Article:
Skip to main content

AI modelling biases in quote engines

16 May 2023
Kay Chand

The Equality Act 2010 defines protected characteristics as age, disability, gender reassignment, marriage and civil partnership, pregnancy and maternity, race, religion or belief, sex and sexual orientation.

Subject to some very limited exemptions and only in certain circumstances, it is generally unlawful for premiums to be calculated based on protected characteristics.

However, in March 2022, the Citizens Advice Bureau urged the Financial Conduct Authority to investigate why people of ethnic minorities were paying more in premiums than white customers in the motor insurance market. The alarm has been raised again by the charity earlier in 2023.

We understand that the insurance industry does not collect data on race or ethnicity (at least not in order to calculate insurance premiums).

Yet, there is still a disparity between motor insurance premiums paid by those customers who are ethnic minorities and those who are white.

There has been evidence to suggest that a greater proportion of those from ethnic minority backgrounds live in areas of poverty. It may be that the algorithms assessing post codes of those areas have calculated a higher risk of crime or other impacting variables. Certain organisations dispute these explanations stating that there is still a premium paid by ethnic minorities over and above the poverty premium.

In an industry that is moving towards increased granularity and more personalised insurance premiums, the overriding principle of fairness surely must be paramount?

As the world starts to become more reliant on artificial intelligence, it is important to remember that AI is still an algorithm based piece of digital technology which nevertheless has the ability to learn. Over a period, the learnings of the algorithm may become skewed due to data that has been inputted along the line which may already have inherent biases within it.

AI in some ways can be thought of as a young child which grows and develops through learning. Whilst the adult provider will have instilled the core foundations in the child at an early stage for it to develop the abilities to function in society, from time to time the adult will need to step in to keep the child on track for example, if a child eats too many sweets, speaks to a stranger or doesn’t hold cutlery correctly.

In the same way, unlike traditional digital solutions, an AI digital solution should be subject to regular and rigorous testing to ensure that results are not skewed or impacted by biases. From time to time the AI digital solution may need to be fed with up to date synthetic data to ensure an accurate assessment of risk and that no unintended biases creep in. This data will need to reflect changes in the real world to reflect up to date risk factors.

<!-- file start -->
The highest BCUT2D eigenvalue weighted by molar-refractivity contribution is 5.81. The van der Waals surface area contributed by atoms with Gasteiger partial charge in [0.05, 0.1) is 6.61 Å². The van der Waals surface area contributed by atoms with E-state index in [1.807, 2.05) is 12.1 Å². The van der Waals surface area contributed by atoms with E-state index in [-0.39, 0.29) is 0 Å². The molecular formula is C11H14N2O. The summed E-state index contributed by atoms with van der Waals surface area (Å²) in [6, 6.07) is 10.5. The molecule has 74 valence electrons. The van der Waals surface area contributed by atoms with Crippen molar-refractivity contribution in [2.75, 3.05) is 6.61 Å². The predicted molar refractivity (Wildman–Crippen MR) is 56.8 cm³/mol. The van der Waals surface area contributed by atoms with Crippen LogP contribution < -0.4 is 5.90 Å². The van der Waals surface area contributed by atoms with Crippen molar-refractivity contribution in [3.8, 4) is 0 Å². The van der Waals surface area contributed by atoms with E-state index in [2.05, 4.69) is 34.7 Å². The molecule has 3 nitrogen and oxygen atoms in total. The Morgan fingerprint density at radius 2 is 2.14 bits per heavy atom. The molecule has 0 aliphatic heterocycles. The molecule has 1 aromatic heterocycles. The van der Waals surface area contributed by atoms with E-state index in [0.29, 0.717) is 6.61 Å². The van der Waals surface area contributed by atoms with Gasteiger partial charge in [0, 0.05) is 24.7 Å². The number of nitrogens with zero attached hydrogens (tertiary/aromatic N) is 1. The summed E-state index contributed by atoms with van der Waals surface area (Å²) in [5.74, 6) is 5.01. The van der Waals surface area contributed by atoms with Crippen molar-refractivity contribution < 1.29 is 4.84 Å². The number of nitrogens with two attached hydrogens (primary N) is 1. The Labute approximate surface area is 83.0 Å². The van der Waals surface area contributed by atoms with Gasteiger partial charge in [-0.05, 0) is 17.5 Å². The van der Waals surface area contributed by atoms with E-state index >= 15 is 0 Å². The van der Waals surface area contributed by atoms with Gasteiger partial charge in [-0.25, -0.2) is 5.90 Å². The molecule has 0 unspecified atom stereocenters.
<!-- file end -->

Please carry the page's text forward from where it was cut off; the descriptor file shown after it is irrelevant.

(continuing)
When outsourcing the provision of quote management systems insurance providers should consider asking suppliers a question on the extent to which AI technology is incorporated within the solution and when it was last tested. For an in-house provided solution insurance providers should build such questions into their governance processes. Insurance providers should also ensure that they build in appropriate testing into their acceptance testing processes for early identification of any issues with the algorithm used by the AI digital solution.

The supplier of the AI digital solution should also be required to commit to ongoing and regular testing and provide its results to the insurance provider with an associated change plan to be developed and implemented to cater for any changes to the algorithm that may need to be released.

Insurance providers may also want to build in measures for monitoring accuracy or unintended biases into their service level regimes with their suppliers. They may also want to consider putting in place rights and remedies to protect them against any sanctions that may ultimately be imposed by a regulator where issues are found within the procured AI digital solution that results in unfair or inequitable premiums.

It is important for the insurance industry to take an ethical approach to their digital strategies to ensure trust and confidence in the market.

The EU is currently considering legislation to govern the use of AI digital technology. It is only a matter of time before the industry is mandated to ensure certain processes and protections are in place in respect of their use of AI digital technology.

Key contact

Key contact

Kay Chand


+44 (0)330 045 2498

View profile
Can we help you? Contact Kay

You may be interested in...